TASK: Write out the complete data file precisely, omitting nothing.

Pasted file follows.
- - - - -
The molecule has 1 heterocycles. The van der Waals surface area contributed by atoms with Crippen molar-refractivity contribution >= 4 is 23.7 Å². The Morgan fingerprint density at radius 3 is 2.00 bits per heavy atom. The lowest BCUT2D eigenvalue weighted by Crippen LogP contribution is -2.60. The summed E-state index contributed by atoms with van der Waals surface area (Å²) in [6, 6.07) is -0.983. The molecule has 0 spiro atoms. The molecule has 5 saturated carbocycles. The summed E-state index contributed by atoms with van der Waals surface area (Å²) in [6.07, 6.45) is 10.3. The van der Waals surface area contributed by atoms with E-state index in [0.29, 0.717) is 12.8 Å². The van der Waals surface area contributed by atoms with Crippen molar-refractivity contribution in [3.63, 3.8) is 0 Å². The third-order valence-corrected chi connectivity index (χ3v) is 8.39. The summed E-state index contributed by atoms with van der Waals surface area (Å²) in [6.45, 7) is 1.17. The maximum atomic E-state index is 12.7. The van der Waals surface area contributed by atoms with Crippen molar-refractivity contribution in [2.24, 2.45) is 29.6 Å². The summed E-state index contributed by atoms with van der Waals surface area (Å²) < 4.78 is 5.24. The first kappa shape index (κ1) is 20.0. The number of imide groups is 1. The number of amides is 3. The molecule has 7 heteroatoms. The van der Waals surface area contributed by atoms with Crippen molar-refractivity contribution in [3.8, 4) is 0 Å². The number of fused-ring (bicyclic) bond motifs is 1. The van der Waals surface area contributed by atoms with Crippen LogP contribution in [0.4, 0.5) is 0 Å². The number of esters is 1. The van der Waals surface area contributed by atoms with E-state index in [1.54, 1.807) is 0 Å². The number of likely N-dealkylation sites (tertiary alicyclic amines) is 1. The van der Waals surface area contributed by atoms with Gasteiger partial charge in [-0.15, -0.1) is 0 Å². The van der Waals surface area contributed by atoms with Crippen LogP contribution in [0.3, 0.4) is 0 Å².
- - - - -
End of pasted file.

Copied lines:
The molecule has 1 heterocycles. The van der Waals surface area contributed by atoms with Crippen molar-refractivity contribution >= 4 is 23.7 Å². The Morgan fingerprint density at radius 3 is 2.00 bits per heavy atom. The lowest BCUT2D eigenvalue weighted by Crippen LogP contribution is -2.60. The summed E-state index contributed by atoms with van der Waals surface area (Å²) in [6, 6.07) is -0.983. The molecule has 0 spiro atoms. The molecule has 5 saturated carbocycles. The summed E-state index contributed by atoms with van der Waals surface area (Å²) in [6.07, 6.45) is 10.3. The van der Waals surface area contributed by atoms with E-state index in [0.29, 0.717) is 12.8 Å². The van der Waals surface area contributed by atoms with Crippen molar-refractivity contribution in [3.63, 3.8) is 0 Å². The third-order valence-corrected chi connectivity index (χ3v) is 8.39. The summed E-state index contributed by atoms with van der Waals surface area (Å²) in [6.45, 7) is 1.17. The maximum atomic E-state index is 12.7. The van der Waals surface area contributed by atoms with Crippen molar-refractivity contribution in [2.24, 2.45) is 29.6 Å². The summed E-state index contributed by atoms with van der Waals surface area (Å²) < 4.78 is 5.24. The first kappa shape index (κ1) is 20.0. The number of imide groups is 1. The number of amides is 3. The molecule has 7 heteroatoms. The van der Waals surface area contributed by atoms with Crippen molar-refractivity contribution in [3.8, 4) is 0 Å². The number of fused-ring (bicyclic) bond motifs is 1. The van der Waals surface area contributed by atoms with Crippen LogP contribution in [0.4, 0.5) is 0 Å². The number of esters is 1. The van der Waals surface area contributed by atoms with E-state index in [1.54, 1.807) is 0 Å². The number of likely N-dealkylation sites (tertiary alicyclic amines) is 1. The van der Waals surface area contributed by atoms with Gasteiger partial charge in [-0.15, -0.1) is 0 Å². The van der Waals surface area contributed by atoms with Crippen LogP contribution in [0.3, 0.4) is 0 Å².